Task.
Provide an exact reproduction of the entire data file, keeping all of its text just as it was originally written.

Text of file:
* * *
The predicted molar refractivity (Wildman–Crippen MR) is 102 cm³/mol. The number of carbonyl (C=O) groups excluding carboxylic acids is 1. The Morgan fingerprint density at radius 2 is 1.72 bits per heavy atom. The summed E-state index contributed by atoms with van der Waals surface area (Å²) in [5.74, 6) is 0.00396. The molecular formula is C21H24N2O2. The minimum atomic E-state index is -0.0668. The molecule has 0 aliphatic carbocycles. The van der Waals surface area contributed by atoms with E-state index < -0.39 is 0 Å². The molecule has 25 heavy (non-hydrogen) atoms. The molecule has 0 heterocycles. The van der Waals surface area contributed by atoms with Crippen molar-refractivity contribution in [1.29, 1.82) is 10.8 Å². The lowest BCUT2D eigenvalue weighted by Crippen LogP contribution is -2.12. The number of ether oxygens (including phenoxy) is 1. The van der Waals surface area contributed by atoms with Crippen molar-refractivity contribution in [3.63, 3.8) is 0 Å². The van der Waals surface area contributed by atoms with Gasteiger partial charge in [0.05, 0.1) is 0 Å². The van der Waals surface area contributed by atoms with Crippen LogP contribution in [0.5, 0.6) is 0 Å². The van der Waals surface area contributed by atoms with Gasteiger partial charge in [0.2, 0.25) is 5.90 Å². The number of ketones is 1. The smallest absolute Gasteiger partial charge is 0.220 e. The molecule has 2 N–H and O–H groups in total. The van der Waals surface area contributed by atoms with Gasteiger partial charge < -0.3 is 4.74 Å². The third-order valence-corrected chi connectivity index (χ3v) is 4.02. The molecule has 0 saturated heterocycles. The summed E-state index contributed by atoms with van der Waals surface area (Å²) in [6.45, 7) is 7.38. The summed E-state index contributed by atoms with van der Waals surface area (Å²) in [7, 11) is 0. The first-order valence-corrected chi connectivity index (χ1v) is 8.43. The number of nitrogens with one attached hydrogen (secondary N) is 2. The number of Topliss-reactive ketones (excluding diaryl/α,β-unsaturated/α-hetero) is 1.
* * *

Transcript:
The predicted molar refractivity (Wildman–Crippen MR) is 102 cm³/mol. The number of carbonyl (C=O) groups excluding carboxylic acids is 1. The Morgan fingerprint density at radius 2 is 1.72 bits per heavy atom. The summed E-state index contributed by atoms with van der Waals surface area (Å²) in [5.74, 6) is 0.00396. The molecular formula is C21H24N2O2. The minimum atomic E-state index is -0.0668. The molecule has 0 aliphatic carbocycles. The van der Waals surface area contributed by atoms with E-state index < -0.39 is 0 Å². The molecule has 25 heavy (non-hydrogen) atoms. The molecule has 0 heterocycles. The van der Waals surface area contributed by atoms with Crippen molar-refractivity contribution in [1.29, 1.82) is 10.8 Å². The lowest BCUT2D eigenvalue weighted by Crippen LogP contribution is -2.12. The number of ether oxygens (including phenoxy) is 1. The van der Waals surface area contributed by atoms with Crippen molar-refractivity contribution in [3.63, 3.8) is 0 Å². The van der Waals surface area contributed by atoms with Gasteiger partial charge in [0.05, 0.1) is 0 Å². The van der Waals surface area contributed by atoms with Crippen LogP contribution in [0.5, 0.6) is 0 Å². The van der Waals surface area contributed by atoms with Gasteiger partial charge in [0.2, 0.25) is 5.90 Å². The number of ketones is 1. The smallest absolute Gasteiger partial charge is 0.220 e. The molecule has 2 N–H and O–H groups in total. The van der Waals surface area contributed by atoms with Gasteiger partial charge < -0.3 is 4.74 Å². The third-order valence-corrected chi connectivity index (χ3v) is 4.02. The molecule has 0 saturated heterocycles. The summed E-state index contributed by atoms with van der Waals surface area (Å²) in [6.45, 7) is 7.38. The summed E-state index contributed by atoms with van der Waals surface area (Å²) in [7, 11) is 0. The first-order valence-corrected chi connectivity index (χ1v) is 8.43. The number of nitrogens with one attached hydrogen (secondary N) is 2. The number of Topliss-reactive ketones (excluding diaryl/α,β-unsaturated/α-hetero) is 1.